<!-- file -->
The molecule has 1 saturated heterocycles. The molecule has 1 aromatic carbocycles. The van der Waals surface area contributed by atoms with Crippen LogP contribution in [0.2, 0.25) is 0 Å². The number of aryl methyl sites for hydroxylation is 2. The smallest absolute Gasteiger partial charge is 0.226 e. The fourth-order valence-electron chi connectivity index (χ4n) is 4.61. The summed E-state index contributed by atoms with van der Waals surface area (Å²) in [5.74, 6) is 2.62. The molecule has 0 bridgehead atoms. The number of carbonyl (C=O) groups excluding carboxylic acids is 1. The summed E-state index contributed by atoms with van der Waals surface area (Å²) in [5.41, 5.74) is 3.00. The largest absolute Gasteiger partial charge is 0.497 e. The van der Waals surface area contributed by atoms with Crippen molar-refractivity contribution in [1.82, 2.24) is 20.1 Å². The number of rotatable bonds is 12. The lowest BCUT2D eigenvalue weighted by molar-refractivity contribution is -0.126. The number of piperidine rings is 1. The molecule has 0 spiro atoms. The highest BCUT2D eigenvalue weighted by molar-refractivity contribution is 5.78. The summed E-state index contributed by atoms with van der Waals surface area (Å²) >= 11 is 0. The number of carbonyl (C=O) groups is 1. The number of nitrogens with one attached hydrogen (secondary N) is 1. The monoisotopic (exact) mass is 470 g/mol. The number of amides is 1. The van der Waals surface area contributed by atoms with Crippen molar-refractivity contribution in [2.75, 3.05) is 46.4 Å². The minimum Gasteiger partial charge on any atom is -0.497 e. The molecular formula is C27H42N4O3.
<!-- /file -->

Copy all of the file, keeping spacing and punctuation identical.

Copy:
The molecule has 1 saturated heterocycles. The molecule has 1 aromatic carbocycles. The van der Waals surface area contributed by atoms with Crippen LogP contribution in [0.2, 0.25) is 0 Å². The number of aryl methyl sites for hydroxylation is 2. The smallest absolute Gasteiger partial charge is 0.226 e. The fourth-order valence-electron chi connectivity index (χ4n) is 4.61. The summed E-state index contributed by atoms with van der Waals surface area (Å²) in [5.74, 6) is 2.62. The molecule has 0 bridgehead atoms. The number of carbonyl (C=O) groups excluding carboxylic acids is 1. The summed E-state index contributed by atoms with van der Waals surface area (Å²) in [5.41, 5.74) is 3.00. The largest absolute Gasteiger partial charge is 0.497 e. The van der Waals surface area contributed by atoms with Crippen molar-refractivity contribution in [1.82, 2.24) is 20.1 Å². The number of rotatable bonds is 12. The lowest BCUT2D eigenvalue weighted by molar-refractivity contribution is -0.126. The number of piperidine rings is 1. The molecule has 0 spiro atoms. The highest BCUT2D eigenvalue weighted by molar-refractivity contribution is 5.78. The summed E-state index contributed by atoms with van der Waals surface area (Å²) >= 11 is 0. The number of carbonyl (C=O) groups is 1. The number of nitrogens with one attached hydrogen (secondary N) is 1. The monoisotopic (exact) mass is 470 g/mol. The number of amides is 1. The van der Waals surface area contributed by atoms with Crippen molar-refractivity contribution in [2.75, 3.05) is 46.4 Å². The minimum Gasteiger partial charge on any atom is -0.497 e. The molecular formula is C27H42N4O3.